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Today is Tuesday, November 08, 2005


Denver Public Schools Protect Transgender Students

by National Transgender Advocacy Coalition

[DENVER, CO] - The Denver Public School System (DPS) recently amended their policy, stating that transgender and gender non-conforming students will be protected under policies unanimously adopted by the school board at its January meeting. The school board voted to add the term "gender identity" to other categories protected under the policy that declares "Equal Educational Opportunities" for students.

The amended policy will read as follows: "All students within this school district regardless of race, color, religion, sex, marital status, national origin, disability, sexual orientation, or gender identity shall be entitled to the benefits of a good education. To secure such benefits, the needs and aspirations of all students shall be considered."

"We were able to convince the school board that since the Denver City Council had passed an ordinance that included transgender people in anti-discrimination policies in 2001, that transgender students in DPS should not be [covered by the city's non- discrimination ordinance] on the streets of Denver, but lose that protection once they walk through the doors of their schools," said local transgender activist, Zia Klamm. "This was the real force in our presentation," added Klamm, who volunteers for Rainbow Alley Youth Center in Denver. "They really got this."

"We made a promise four years ago to get this done," said Keith Lucero of the Lesbian, Gay, Bisexual, Transgender Education Advisory Council (LGBTEAC), "and now we've finally fulfilled that promise."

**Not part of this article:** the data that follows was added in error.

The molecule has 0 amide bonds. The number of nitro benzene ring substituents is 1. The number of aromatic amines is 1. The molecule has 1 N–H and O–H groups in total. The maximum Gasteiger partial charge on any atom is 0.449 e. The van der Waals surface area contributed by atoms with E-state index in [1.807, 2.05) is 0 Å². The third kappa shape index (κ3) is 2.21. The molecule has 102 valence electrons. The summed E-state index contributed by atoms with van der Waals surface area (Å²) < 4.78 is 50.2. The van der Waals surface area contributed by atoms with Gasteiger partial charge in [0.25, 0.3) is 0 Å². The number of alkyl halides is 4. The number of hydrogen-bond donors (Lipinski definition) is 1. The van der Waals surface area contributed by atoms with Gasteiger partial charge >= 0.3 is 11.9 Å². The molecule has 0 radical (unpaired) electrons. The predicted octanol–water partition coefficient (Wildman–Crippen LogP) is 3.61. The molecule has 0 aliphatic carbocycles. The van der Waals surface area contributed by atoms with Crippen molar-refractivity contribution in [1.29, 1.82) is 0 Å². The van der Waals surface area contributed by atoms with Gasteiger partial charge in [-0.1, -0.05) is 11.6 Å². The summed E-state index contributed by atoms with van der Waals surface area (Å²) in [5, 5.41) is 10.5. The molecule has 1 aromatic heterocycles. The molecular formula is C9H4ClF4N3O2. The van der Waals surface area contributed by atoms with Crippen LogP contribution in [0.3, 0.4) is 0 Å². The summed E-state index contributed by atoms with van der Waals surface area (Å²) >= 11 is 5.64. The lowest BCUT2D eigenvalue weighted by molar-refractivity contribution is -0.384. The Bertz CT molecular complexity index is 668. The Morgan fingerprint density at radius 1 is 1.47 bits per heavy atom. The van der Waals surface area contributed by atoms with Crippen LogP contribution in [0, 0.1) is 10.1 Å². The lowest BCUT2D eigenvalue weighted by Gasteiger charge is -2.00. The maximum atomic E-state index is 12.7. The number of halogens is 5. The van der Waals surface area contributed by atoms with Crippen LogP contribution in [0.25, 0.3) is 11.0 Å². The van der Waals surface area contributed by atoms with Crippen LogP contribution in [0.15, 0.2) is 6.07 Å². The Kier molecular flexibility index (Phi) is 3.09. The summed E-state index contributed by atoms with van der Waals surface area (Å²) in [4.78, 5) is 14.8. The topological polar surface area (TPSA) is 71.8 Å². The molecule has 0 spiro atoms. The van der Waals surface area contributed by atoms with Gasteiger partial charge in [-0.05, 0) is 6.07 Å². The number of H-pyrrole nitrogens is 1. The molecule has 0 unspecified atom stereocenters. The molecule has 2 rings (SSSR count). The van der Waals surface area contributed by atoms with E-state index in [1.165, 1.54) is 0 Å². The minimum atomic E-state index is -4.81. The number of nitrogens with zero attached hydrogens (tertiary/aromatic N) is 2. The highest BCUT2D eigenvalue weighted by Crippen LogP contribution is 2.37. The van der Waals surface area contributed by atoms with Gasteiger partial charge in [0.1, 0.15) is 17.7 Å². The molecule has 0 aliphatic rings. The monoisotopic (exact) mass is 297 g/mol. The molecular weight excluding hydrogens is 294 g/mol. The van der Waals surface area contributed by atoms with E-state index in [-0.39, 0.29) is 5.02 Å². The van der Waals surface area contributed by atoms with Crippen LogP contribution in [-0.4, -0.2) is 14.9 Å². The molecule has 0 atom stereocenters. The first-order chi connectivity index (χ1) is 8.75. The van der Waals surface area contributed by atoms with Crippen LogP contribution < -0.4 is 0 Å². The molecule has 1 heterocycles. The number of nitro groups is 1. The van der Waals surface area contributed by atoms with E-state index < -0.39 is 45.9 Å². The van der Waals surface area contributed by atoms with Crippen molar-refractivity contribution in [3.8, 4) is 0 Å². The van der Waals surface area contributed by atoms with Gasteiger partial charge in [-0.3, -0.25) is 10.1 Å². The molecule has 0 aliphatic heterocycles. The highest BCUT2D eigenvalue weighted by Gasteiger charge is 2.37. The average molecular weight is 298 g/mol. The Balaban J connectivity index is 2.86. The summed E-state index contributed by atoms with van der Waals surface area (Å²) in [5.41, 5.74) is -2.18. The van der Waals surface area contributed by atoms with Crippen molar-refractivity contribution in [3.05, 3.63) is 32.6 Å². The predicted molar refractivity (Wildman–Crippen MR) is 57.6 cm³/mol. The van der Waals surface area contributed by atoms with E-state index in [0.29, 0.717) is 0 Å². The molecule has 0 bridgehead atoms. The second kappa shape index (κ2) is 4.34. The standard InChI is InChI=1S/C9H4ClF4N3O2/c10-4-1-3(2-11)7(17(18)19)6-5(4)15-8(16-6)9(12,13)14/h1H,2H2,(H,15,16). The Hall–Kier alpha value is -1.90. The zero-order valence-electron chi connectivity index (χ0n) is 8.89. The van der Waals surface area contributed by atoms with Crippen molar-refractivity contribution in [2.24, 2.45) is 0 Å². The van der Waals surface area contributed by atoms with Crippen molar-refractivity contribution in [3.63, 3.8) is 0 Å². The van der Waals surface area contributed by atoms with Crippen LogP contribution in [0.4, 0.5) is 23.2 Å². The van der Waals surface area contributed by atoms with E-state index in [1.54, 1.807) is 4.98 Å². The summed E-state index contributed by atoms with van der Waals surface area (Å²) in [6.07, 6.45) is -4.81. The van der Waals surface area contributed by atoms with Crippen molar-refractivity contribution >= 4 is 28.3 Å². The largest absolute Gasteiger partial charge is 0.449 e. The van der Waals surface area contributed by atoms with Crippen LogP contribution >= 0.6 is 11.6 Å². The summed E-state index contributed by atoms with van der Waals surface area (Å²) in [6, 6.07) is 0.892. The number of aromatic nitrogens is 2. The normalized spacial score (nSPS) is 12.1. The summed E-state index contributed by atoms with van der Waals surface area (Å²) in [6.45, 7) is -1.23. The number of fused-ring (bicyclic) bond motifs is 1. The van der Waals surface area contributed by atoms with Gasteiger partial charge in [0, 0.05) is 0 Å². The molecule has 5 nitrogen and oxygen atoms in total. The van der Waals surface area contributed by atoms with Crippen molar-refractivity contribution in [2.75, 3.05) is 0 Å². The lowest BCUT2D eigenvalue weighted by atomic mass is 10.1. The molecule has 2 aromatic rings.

"Transgender student safety in schools is a critical problem across the nation - one that virtually no district in the country will recognize, much less address," sai d Vanessa Edwards Foster, the chair of the National Transgender Advocacy Coalition (NTAC). "Far too often, students whose gender doesn't conform are mercilessly harassed, threatened and assaulted, resulting in a pandemic drop-out rate among transgenders.

"I grew up in a Denver suburb and by middle school I was harassed and physically attacked, sometimes as a daily event," related Klamm, also an LGBTEAC member. Another Denver suburb was the subject of intense media attention when two students from Columbine High School - themselves targets of unchecked harassment - snapped and reacted violently to years of abuse.

"When I asked for help, adults told me it was my fault for these attacks because I didn't 'act normal.' I did not know any other way to act," Klamm added. "By adding gender identity to the school policy, my hope is that other kids will not have to go through the kind of harassment that I experienced" she said.

"The Denver Schools policy change shows a commitment to ensuring that education of all its students is paramount," added Foster of NTAC. "A safe learning environment is key to that."

The LGBTEAC worked with advisors to DPS as well as lawyers from the Colorado Legal initiatives Project (CLIP), for the past two years on developing policies and protections for those students whose gender expression is not traditional. NTAC praises both LGBTEAC and the Denver Public Schools for valorizing education for all students in Denver.

LGBTEAC contributes to district aims to improve student achievement, and to help provide a safe nurturing environment, which all students need in order to learn and thrive.

Founded in 1999, NTAC - the National Transgender Advocacy Coalition - is a 501(c)(4) civil rights organization working to establish and maintain the right of all transg endered, intersexed, and gender- variant people to live and work without fear of violence or discrimination.

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